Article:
Raiders rookie Maxx Crosby honored to be compared to 'legend' Ted Hendricks

Raiders rookie Maxx Crosby honored to be compared to 'legend' Ted Hendricks

Raiders general manager Mike Mayock had been following Maxx Crosby for months leading up to the NFL draft, with an eye on making him a mid-round selection.

Mayock and head coach Jon Gruden were giving Mark Davis a prospect briefing last month when the Eastern Michigan edge rusher’s film came on screen, and the Raiders owner instinctively made a lofty comparison.

“Right away, it’s, ‘Oh my God, that’s Ted Hendricks, that’s the ‘Mad Stork,’” Mayock said last week in an interview with SiriusXM radio. “You could almost (see it), with all the arms and legs, he’s so thin and so tall.”

Their builds are similar. Hendricks was a lanky 6-foot-7, 220 pounds of havoc creation. Crosby’s a bit thicker, standing 6-5, 255. Highlight reels show both guys causing chaos with long arms moving all over the place

The Mad Stork did most everything well for 15 NFL seasons, including nine with the Raiders, and was rightfully given a gold jacket. Crosby has done so against small-school competition, and is a fourth-round pick just getting started.

The comparison isn’t apples to apples in every sense, but Davis' link isn't out of left field. Any connection drawn between a rookie and a Pro Football Hall of Fame player can be daunting, but Crosby accepted it appropriately.

“It’s an honor. He’s a legend,” Crosby said last week. “It’s kind of crazy, just seeing all the feedback (since the draft). It’s been mostly positive and fans here in Oakland are die-hards. It’s an honor to be here, to play for such a legendary organization and I can’t wait to go put it out on the field.”

Crosby was productive at Eastern Michigan, with 18.5 sacks and eight forced fumbles over his last two college seasons. There is some development Crosby desperately needs in order to provide pressure off the edge in the NFL.

“He plays every snap like his hair is on fire, that’s No. 1. No. 2, he has length. No. 3, he ran in the 4.6’s, low 4.6’s if I remember at 255 pounds and 6-foot-5. So he has some twitch,” Mayock said in a post-draft press conference. “He has length, he has twitch. He has a great motor. What he doesn’t have yet is power. He doesn’t have strength yet, and he needs to develop that. When I got on the phone with him, I told him that his future was going to be dependent on a Gruden, but not the one he thought. It’s going to be [strength and conditioning assistant coach] Deuce [Gruden]. I wanted him to get philosophically connected at the hip with Deuce because he has to get stronger. But I love his tape because he plays his ass off on every play.”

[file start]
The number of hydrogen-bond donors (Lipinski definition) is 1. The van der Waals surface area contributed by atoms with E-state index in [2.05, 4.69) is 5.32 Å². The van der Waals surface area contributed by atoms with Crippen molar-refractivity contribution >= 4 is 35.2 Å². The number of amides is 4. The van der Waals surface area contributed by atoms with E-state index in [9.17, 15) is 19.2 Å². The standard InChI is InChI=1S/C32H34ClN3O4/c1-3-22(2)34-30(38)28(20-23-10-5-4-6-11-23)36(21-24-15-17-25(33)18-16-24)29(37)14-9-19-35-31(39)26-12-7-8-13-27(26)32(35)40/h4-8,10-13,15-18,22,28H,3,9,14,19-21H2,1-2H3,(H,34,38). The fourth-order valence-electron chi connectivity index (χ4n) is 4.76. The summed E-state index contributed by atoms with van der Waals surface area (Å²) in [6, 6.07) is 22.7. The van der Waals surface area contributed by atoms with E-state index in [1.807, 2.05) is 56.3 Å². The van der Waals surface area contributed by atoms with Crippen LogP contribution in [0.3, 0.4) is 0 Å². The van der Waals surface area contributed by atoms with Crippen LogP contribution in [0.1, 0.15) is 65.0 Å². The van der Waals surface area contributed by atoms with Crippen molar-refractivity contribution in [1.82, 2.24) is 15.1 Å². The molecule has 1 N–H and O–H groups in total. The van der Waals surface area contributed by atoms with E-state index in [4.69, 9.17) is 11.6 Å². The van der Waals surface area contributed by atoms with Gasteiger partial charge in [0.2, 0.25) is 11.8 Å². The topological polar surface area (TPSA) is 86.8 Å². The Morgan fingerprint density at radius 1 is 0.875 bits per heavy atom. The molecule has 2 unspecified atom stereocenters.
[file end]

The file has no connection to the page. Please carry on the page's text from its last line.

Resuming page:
While Crosby gained more than 40 pounds in college, the next stage of his physical development is more about power than considerable extra bulk. Gruden’s son Deuce is a world class powerlifter, and can help Crosby add the strength required to compete against NFL offensive tackles and tight ends.

“I’ve already talked to him a few times and the whole strength staff. I can’t wait to get after it,” Crosby said. “…They just want me to get stronger. I don’t think weight is the biggest issue, I’m around 255 right now. I just have to keep getting stronger and I have all summer to do that. I’m going to do everything I can to make that happen.”

[RELATED: Why Raiders rookie Mullen believes Oakland is perfect fit]

Expectations won’t be as high for Crosby as for No. 4 overall pick Clelin Ferrell. The Clemson product will ideally be a three-down player right away. Finding efficient production as a situational pass rusher would be a good start for Crosby. He’s a tremendous athlete the Raiders believe can develop into a productive pro.

“He’s ‘Mad Maxx,’” coach Jon Gruden said. “He comes off the ball repeatedly with great effort. I like that relentless style he plays with. He’s gotten bigger and stronger every year that he’s played and some of his second effort production is what stands out the most, but he really tested well at the combine. He’s got real big upside.”

How Raiders' Nick Kwiatkoski showed his value with Bears last season


How Raiders' Nick Kwiatkoski showed his value with Bears last season

When opportunity knocked last year for Nick Kwiatkoski, the Chicago Bears’ four-year reserve linebacker, he answered.

With free agency looming, he was put in position to show the rest of the NFL what the Bears privately knew about the high-motor, highly athletic 26-year-old: It wasn’t a lack of ability that prevented Kwiatkoski from being a full-time starter, it was that the Bears had some of the best players in football at his position.

In Kwiatkoski, the Bears’ depth chart was hiding a starting caliber linebacker. And not just a situational one, but the highly coveted three-down kind who can play the run and the pass.

All of which he showed in an eight-game stint at the end of the 2019 season. He had 50 tackles, two sacks, four tackles for loss and four pass breakups to firmly establish himself as a valuable free agent target.



Raiders' Zay Jones shares heartwarming story amid racial tensions

Raiders' Zay Jones shares heartwarming story amid racial tensions

The death of George Floyd while in police custody Monday in Minnesota has re-ignited racial tensions in this country.

Protests are occurring in cities all over the United States, and professional athletes are speaking up about their experiences.

On Saturday, Raiders wide receiver Zay Jones shared a heartwarming story on Twitter about an encounter he had with an woman at a home goods store.

That's powerful.

Jones, a Dallas, Texas native, was acquired by the Raiders in a trade with the Buffalo Bills last October.

In 10 games for the Raiders, Jones caught 20 passes for 147 yards.

[RELATED: Jones, Carr building chemistry]

But receiving this unnamed woman into his arms is the biggest catch of Jones' career.

[RAIDERS TALK: Listen to the latest episode]